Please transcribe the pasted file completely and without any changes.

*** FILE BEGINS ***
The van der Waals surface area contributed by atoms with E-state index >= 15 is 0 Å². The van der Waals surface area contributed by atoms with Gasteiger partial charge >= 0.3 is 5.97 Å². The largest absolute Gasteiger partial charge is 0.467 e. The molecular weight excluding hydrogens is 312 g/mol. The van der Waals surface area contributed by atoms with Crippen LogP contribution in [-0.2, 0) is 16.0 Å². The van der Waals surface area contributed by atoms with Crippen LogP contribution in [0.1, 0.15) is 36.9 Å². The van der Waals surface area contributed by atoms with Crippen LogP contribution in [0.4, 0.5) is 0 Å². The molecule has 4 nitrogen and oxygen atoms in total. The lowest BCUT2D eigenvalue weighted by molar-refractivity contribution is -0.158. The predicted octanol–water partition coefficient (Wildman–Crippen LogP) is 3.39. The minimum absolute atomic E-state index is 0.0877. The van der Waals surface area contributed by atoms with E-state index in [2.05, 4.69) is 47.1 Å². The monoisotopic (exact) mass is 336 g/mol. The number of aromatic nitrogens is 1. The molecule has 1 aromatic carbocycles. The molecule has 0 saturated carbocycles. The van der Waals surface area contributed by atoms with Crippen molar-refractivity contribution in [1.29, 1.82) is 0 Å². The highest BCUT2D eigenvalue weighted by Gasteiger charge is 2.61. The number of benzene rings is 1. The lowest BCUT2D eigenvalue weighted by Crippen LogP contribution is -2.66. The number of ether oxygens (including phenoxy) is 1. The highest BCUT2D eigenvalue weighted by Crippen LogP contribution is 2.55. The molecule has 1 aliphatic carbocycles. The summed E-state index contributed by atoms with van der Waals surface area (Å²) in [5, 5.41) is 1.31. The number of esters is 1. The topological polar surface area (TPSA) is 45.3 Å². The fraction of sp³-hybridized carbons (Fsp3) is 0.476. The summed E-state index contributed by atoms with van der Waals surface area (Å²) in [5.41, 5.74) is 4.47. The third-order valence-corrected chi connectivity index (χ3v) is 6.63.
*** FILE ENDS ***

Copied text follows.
The van der Waals surface area contributed by atoms with E-state index >= 15 is 0 Å². The van der Waals surface area contributed by atoms with Gasteiger partial charge >= 0.3 is 5.97 Å². The largest absolute Gasteiger partial charge is 0.467 e. The molecular weight excluding hydrogens is 312 g/mol. The van der Waals surface area contributed by atoms with Crippen LogP contribution in [-0.2, 0) is 16.0 Å². The van der Waals surface area contributed by atoms with Crippen LogP contribution in [0.1, 0.15) is 36.9 Å². The van der Waals surface area contributed by atoms with Crippen LogP contribution in [0.4, 0.5) is 0 Å². The molecule has 4 nitrogen and oxygen atoms in total. The lowest BCUT2D eigenvalue weighted by molar-refractivity contribution is -0.158. The predicted octanol–water partition coefficient (Wildman–Crippen LogP) is 3.39. The minimum absolute atomic E-state index is 0.0877. The van der Waals surface area contributed by atoms with E-state index in [2.05, 4.69) is 47.1 Å². The monoisotopic (exact) mass is 336 g/mol. The number of aromatic nitrogens is 1. The molecule has 1 aromatic carbocycles. The molecule has 0 saturated carbocycles. The van der Waals surface area contributed by atoms with Crippen molar-refractivity contribution in [1.29, 1.82) is 0 Å². The highest BCUT2D eigenvalue weighted by Gasteiger charge is 2.61. The number of benzene rings is 1. The lowest BCUT2D eigenvalue weighted by Crippen LogP contribution is -2.66. The number of ether oxygens (including phenoxy) is 1. The highest BCUT2D eigenvalue weighted by Crippen LogP contribution is 2.55. The molecule has 1 aliphatic carbocycles. The summed E-state index contributed by atoms with van der Waals surface area (Å²) in [5, 5.41) is 1.31. The number of esters is 1. The topological polar surface area (TPSA) is 45.3 Å². The fraction of sp³-hybridized carbons (Fsp3) is 0.476. The summed E-state index contributed by atoms with van der Waals surface area (Å²) in [5.41, 5.74) is 4.47. The third-order valence-corrected chi connectivity index (χ3v) is 6.63.